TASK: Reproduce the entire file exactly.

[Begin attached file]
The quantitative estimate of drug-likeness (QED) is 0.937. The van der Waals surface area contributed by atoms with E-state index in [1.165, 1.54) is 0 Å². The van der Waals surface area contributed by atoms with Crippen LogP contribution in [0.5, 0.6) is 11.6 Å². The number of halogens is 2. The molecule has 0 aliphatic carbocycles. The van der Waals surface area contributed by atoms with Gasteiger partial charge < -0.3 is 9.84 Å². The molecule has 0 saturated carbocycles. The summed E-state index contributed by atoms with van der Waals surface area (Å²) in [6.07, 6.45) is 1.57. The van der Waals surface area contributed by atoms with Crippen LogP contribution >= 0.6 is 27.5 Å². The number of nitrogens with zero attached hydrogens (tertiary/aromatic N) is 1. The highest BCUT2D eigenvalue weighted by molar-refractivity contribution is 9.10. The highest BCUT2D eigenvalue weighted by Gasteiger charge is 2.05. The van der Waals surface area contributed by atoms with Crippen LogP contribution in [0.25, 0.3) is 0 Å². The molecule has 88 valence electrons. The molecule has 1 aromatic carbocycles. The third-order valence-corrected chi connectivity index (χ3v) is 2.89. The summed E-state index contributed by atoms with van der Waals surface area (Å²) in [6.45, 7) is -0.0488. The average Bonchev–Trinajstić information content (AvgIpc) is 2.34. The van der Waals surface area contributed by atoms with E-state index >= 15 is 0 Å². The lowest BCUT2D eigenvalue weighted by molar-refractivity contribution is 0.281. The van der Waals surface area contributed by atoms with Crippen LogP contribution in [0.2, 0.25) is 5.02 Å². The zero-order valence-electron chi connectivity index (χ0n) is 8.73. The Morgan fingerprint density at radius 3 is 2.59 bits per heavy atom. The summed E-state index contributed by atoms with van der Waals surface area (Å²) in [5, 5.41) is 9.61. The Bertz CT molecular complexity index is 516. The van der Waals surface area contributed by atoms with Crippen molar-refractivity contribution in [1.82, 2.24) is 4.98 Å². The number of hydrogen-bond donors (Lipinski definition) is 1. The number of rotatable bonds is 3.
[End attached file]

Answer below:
The quantitative estimate of drug-likeness (QED) is 0.937. The van der Waals surface area contributed by atoms with E-state index in [1.165, 1.54) is 0 Å². The van der Waals surface area contributed by atoms with Crippen LogP contribution in [0.5, 0.6) is 11.6 Å². The number of halogens is 2. The molecule has 0 aliphatic carbocycles. The van der Waals surface area contributed by atoms with Gasteiger partial charge < -0.3 is 9.84 Å². The molecule has 0 saturated carbocycles. The summed E-state index contributed by atoms with van der Waals surface area (Å²) in [6.07, 6.45) is 1.57. The van der Waals surface area contributed by atoms with Crippen LogP contribution >= 0.6 is 27.5 Å². The number of nitrogens with zero attached hydrogens (tertiary/aromatic N) is 1. The highest BCUT2D eigenvalue weighted by molar-refractivity contribution is 9.10. The highest BCUT2D eigenvalue weighted by Gasteiger charge is 2.05. The van der Waals surface area contributed by atoms with Crippen LogP contribution in [0.25, 0.3) is 0 Å². The molecule has 88 valence electrons. The molecule has 1 aromatic carbocycles. The third-order valence-corrected chi connectivity index (χ3v) is 2.89. The summed E-state index contributed by atoms with van der Waals surface area (Å²) in [6.45, 7) is -0.0488. The average Bonchev–Trinajstić information content (AvgIpc) is 2.34. The van der Waals surface area contributed by atoms with E-state index >= 15 is 0 Å². The lowest BCUT2D eigenvalue weighted by molar-refractivity contribution is 0.281. The van der Waals surface area contributed by atoms with Crippen LogP contribution in [0.2, 0.25) is 5.02 Å². The zero-order valence-electron chi connectivity index (χ0n) is 8.73. The Morgan fingerprint density at radius 3 is 2.59 bits per heavy atom. The summed E-state index contributed by atoms with van der Waals surface area (Å²) in [5, 5.41) is 9.61. The Bertz CT molecular complexity index is 516. The van der Waals surface area contributed by atoms with Crippen molar-refractivity contribution in [1.82, 2.24) is 4.98 Å². The number of hydrogen-bond donors (Lipinski definition) is 1. The number of rotatable bonds is 3.